The last few weeks have been particularly eventful. Most major equity indices are flat or negative year to date, thanks in large part to the ongoing war in Ukraine. The war has raised inflation expectations and dented growth projections. However, March saw a recovery for some equity markets.
Inflation is still the main focus for financial markets, with geopolitical issues adding to already high energy and food prices.
The Fed and the Bank of England raise rates
The Federal Reserve and the Bank of England both raised rates last month, as expected. Their respective tones were, however, slightly different, with the Fed adopting a more hawkish tone than the Bank of England.
Fed Chair Jerome Powell stressed that the US economy was performing well and that the labour market – which is usually a good indicator of the health of an economic cycle – was strong. Job openings in the US are at a 10-year high.
The Bank of England went with a slightly more cautious narrative, highlighting a fear that inflation would damage consumer spending in the coming months. There is a concern that bolder rate increases could send the economy into a recessionary spiral.
In the European Union, inflation is more linked to supply than demand, with energy prices in particular driving up prices. The ECB, however, seems determined to raise rates at least once before the end of the year. The key question is whether Christine Lagarde, the European Central Bank president, is ready to backtrack in the event of a deterioration in economic conditions.
Fixed income struggles over the quarter
The fixed income space has been the most affected by the change in rhetoric from Central Banks, having one of its worst quarters in living memory. Remarkably, the yield curve for US treasuries has inverted, with long term bonds recording lower rates than short term bonds.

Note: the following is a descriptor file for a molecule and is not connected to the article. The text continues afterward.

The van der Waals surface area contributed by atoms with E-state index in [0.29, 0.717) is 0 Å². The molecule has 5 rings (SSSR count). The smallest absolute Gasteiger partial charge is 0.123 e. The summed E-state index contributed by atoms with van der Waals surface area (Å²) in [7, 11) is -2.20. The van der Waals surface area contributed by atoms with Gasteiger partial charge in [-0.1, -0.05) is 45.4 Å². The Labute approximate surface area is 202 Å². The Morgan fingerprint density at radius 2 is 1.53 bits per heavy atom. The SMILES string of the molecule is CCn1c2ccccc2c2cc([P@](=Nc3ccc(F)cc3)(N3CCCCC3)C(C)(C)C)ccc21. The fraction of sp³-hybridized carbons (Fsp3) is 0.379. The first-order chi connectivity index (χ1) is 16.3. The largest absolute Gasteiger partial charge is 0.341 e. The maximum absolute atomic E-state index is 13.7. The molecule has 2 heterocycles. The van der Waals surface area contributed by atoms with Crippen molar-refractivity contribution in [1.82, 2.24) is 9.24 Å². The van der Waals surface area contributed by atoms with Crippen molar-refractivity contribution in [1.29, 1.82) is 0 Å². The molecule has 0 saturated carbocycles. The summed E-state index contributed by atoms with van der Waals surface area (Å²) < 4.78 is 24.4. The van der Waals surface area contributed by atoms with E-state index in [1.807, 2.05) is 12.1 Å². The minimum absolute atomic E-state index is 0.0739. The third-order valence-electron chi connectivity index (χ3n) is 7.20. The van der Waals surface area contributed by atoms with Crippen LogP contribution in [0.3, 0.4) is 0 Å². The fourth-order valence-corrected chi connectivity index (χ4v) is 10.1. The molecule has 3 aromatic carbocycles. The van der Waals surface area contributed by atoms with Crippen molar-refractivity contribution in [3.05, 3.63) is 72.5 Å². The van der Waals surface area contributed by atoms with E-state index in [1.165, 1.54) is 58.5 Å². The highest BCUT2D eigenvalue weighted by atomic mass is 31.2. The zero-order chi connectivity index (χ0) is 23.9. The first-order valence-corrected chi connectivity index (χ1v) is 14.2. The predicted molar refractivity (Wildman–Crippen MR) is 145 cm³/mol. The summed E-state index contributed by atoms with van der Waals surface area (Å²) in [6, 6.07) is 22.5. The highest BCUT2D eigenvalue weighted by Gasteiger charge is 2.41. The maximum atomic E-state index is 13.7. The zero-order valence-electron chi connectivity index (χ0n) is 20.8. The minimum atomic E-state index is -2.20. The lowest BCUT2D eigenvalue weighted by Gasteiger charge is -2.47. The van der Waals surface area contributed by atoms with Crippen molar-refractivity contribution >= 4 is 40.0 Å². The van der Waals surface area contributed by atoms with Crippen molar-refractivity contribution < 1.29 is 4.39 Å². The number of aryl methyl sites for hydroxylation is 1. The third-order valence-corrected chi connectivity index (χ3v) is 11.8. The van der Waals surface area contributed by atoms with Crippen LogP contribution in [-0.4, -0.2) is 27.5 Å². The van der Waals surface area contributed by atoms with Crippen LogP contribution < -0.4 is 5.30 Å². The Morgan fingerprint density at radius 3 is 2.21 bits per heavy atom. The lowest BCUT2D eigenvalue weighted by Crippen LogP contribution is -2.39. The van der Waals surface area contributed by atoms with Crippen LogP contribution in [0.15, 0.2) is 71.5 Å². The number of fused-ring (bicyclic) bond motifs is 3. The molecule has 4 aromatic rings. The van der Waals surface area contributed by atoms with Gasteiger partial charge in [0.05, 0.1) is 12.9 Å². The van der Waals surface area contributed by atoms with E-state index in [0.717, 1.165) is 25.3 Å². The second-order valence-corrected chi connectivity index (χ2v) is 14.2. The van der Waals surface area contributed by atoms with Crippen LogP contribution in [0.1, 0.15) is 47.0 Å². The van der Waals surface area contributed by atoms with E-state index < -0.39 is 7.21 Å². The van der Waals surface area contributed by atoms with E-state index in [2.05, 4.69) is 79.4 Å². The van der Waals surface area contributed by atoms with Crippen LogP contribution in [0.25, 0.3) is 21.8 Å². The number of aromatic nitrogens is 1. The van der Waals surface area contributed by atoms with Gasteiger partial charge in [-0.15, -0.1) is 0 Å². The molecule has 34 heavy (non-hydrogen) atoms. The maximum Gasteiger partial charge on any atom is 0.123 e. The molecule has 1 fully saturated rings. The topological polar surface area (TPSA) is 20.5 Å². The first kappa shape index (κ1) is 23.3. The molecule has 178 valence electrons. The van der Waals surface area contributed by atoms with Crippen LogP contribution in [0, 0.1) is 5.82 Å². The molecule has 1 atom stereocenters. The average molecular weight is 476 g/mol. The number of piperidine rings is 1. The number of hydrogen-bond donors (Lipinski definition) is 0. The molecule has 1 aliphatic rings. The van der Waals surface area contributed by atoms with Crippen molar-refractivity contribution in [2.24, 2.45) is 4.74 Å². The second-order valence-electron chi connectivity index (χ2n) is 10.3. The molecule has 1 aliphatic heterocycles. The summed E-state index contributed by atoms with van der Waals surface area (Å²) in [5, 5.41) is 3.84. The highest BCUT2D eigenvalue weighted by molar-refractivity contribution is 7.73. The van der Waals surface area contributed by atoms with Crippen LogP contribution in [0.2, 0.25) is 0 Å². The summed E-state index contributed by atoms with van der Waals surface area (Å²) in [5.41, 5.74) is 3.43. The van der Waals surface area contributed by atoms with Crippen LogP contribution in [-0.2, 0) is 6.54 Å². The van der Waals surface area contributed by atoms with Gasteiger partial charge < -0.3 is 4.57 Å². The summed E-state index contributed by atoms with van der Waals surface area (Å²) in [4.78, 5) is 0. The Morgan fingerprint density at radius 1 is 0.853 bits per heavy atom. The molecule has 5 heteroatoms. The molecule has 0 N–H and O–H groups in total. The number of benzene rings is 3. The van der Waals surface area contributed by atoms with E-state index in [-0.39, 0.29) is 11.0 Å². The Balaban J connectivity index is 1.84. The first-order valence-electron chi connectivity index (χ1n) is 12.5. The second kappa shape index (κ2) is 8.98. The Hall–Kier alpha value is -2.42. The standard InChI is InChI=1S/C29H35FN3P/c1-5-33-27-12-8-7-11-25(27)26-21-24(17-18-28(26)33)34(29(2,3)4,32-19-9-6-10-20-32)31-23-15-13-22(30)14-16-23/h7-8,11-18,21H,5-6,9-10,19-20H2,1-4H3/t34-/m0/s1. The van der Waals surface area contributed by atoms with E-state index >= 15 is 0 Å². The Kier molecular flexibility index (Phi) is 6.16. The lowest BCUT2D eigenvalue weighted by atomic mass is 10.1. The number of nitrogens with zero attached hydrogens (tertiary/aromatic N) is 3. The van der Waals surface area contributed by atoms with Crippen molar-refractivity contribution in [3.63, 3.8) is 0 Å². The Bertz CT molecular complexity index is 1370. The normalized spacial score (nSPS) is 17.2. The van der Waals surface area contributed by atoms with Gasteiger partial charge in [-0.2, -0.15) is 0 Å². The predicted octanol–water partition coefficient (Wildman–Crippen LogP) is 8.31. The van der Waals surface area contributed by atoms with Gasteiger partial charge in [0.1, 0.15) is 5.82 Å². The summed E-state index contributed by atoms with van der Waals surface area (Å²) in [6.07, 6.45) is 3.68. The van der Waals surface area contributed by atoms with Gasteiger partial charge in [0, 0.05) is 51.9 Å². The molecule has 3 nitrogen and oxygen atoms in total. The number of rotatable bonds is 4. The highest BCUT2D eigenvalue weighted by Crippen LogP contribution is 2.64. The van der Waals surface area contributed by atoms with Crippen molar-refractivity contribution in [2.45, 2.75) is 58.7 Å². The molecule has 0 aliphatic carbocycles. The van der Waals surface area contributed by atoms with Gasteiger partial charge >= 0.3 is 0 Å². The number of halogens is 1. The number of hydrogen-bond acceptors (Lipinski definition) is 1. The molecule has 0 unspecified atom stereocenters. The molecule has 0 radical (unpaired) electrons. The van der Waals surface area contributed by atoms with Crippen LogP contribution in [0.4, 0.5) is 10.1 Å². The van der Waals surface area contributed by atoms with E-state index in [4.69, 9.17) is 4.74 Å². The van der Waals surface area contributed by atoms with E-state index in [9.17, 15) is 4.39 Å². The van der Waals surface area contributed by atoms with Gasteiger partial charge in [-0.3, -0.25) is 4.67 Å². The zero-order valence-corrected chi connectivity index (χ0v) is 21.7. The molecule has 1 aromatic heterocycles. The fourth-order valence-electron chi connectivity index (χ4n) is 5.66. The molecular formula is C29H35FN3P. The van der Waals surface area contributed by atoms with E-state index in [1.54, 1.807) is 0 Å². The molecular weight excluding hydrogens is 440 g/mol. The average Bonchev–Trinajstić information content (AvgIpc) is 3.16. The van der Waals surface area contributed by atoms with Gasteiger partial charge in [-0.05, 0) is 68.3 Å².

On paper, this signal can be taken badly, often signalling a coming recession. The equity market has, however, largely ignored it. This may be due to the fact that high inflation expectations have already been priced in for the short term, and this will normalise over time. If we look at real – rather than nominal – rates, the yield curve is not inverted.
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The big question is whether or not bond evaluations have bottomed out and if portfolios will enjoy some sort of uplift from fixed income rebalancing. This will largely depend on inflation. In the meantime, our exposure to commodities, Chinese government bonds and linkers is helping to offset negative equity performance.
Equity markets showing positive signs
On the upside, equity markets seem to have largely shaken off the geopolitical uncertainty. Particularly in the US, some major equity indexes have delivered a positive performance.
The fundamentals seem robust. First of all, as I mentioned earlier, real rates remain low, a sign of expansionary financial conditions. Secondly, macroeconomic data doesn’t yet suggest a significant slowdown in the business cycle. Finally, looking at expected profits and margins of listed companies, we can that see they’re benefiting from the higher revenues brought by increased prices.
In terms of equities, we’d argue that starting valuations today look better than in the recent past, and this is good news for long term investors. The risk to earnings is also probably greater, especially in Europe. We believe that this is a case for cautious positioning. Our recent rebalance reflected this, but we are wary of being too conservative.
We continue to favor greater equity exposure in the US than in Europe. However, again due to low real rates, equities continue to represent a better opportunity than bonds, and our outlook over both the medium and long term remains positive for equity.
China makes headlines
Finally, it’s worth taking a look at China. The last month or so has been turbulent, with fresh surges of Covid-19 causing uncertainty. Chinese equity has, however, underperformed for some time despite Beijing’s increasing role in the global economy. There are a number of factors to consider here, from the tug of war between government and big tech to the excessive debt in the real estate sector.
We have talked in detail about them in a deep dive article you’ll find as part of this market update. From our perspective, we stick to our view that times are still not ready to take advantage of great evaluation you can find in Chinese equity marketing. We’re also happy with our exposure to government bonds, which has consistently offered us decent returns and remains a good avenue for diversification.
As usual, if you want to discuss market conditions in more detail or have specific questions about your portfolio, book an appointment with a member of our investment consultancy team.